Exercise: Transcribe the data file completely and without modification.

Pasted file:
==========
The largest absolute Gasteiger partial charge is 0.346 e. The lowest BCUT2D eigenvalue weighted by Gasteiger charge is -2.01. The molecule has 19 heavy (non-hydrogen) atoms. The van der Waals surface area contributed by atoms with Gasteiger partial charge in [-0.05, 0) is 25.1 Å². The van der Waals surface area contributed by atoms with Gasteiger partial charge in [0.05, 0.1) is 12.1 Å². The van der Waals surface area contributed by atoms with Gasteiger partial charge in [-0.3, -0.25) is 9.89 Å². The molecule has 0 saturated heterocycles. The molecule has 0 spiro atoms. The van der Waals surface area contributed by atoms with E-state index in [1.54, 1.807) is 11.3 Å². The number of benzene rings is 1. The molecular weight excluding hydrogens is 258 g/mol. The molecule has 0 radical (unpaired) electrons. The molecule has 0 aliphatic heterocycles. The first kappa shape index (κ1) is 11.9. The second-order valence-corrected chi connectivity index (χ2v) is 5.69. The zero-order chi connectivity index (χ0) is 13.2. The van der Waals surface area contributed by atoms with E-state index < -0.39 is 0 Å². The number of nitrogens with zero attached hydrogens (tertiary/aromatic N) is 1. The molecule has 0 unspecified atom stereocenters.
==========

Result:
The largest absolute Gasteiger partial charge is 0.346 e. The lowest BCUT2D eigenvalue weighted by Gasteiger charge is -2.01. The molecule has 19 heavy (non-hydrogen) atoms. The van der Waals surface area contributed by atoms with Gasteiger partial charge in [-0.05, 0) is 25.1 Å². The van der Waals surface area contributed by atoms with Gasteiger partial charge in [0.05, 0.1) is 12.1 Å². The van der Waals surface area contributed by atoms with Gasteiger partial charge in [-0.3, -0.25) is 9.89 Å². The molecule has 0 saturated heterocycles. The molecule has 0 spiro atoms. The van der Waals surface area contributed by atoms with E-state index in [1.54, 1.807) is 11.3 Å². The number of benzene rings is 1. The molecular weight excluding hydrogens is 258 g/mol. The molecule has 0 radical (unpaired) electrons. The molecule has 0 aliphatic heterocycles. The first kappa shape index (κ1) is 11.9. The second-order valence-corrected chi connectivity index (χ2v) is 5.69. The zero-order chi connectivity index (χ0) is 13.2. The van der Waals surface area contributed by atoms with E-state index < -0.39 is 0 Å². The number of nitrogens with zero attached hydrogens (tertiary/aromatic N) is 1. The molecule has 0 unspecified atom stereocenters.